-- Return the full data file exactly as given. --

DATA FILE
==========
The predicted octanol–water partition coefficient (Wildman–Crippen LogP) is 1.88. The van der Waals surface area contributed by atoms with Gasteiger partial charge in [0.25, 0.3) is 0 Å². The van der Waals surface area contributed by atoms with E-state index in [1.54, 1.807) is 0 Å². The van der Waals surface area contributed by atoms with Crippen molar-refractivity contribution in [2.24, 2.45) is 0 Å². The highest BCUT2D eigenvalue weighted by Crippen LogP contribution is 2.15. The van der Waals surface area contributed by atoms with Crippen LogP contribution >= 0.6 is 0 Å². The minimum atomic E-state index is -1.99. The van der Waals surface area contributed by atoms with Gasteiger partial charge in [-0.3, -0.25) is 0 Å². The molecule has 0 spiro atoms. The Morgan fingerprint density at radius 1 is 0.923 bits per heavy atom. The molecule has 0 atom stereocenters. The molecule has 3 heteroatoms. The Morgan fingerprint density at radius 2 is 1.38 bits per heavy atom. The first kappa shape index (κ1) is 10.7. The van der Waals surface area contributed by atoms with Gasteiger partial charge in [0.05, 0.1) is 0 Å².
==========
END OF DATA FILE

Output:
The predicted octanol–water partition coefficient (Wildman–Crippen LogP) is 1.88. The van der Waals surface area contributed by atoms with Gasteiger partial charge in [0.25, 0.3) is 0 Å². The van der Waals surface area contributed by atoms with E-state index in [1.54, 1.807) is 0 Å². The van der Waals surface area contributed by atoms with Crippen molar-refractivity contribution in [2.24, 2.45) is 0 Å². The highest BCUT2D eigenvalue weighted by Crippen LogP contribution is 2.15. The van der Waals surface area contributed by atoms with Crippen LogP contribution >= 0.6 is 0 Å². The minimum atomic E-state index is -1.99. The van der Waals surface area contributed by atoms with Gasteiger partial charge in [-0.3, -0.25) is 0 Å². The molecule has 0 spiro atoms. The Morgan fingerprint density at radius 1 is 0.923 bits per heavy atom. The molecule has 0 atom stereocenters. The molecule has 3 heteroatoms. The Morgan fingerprint density at radius 2 is 1.38 bits per heavy atom. The first kappa shape index (κ1) is 10.7. The van der Waals surface area contributed by atoms with Gasteiger partial charge in [0.05, 0.1) is 0 Å².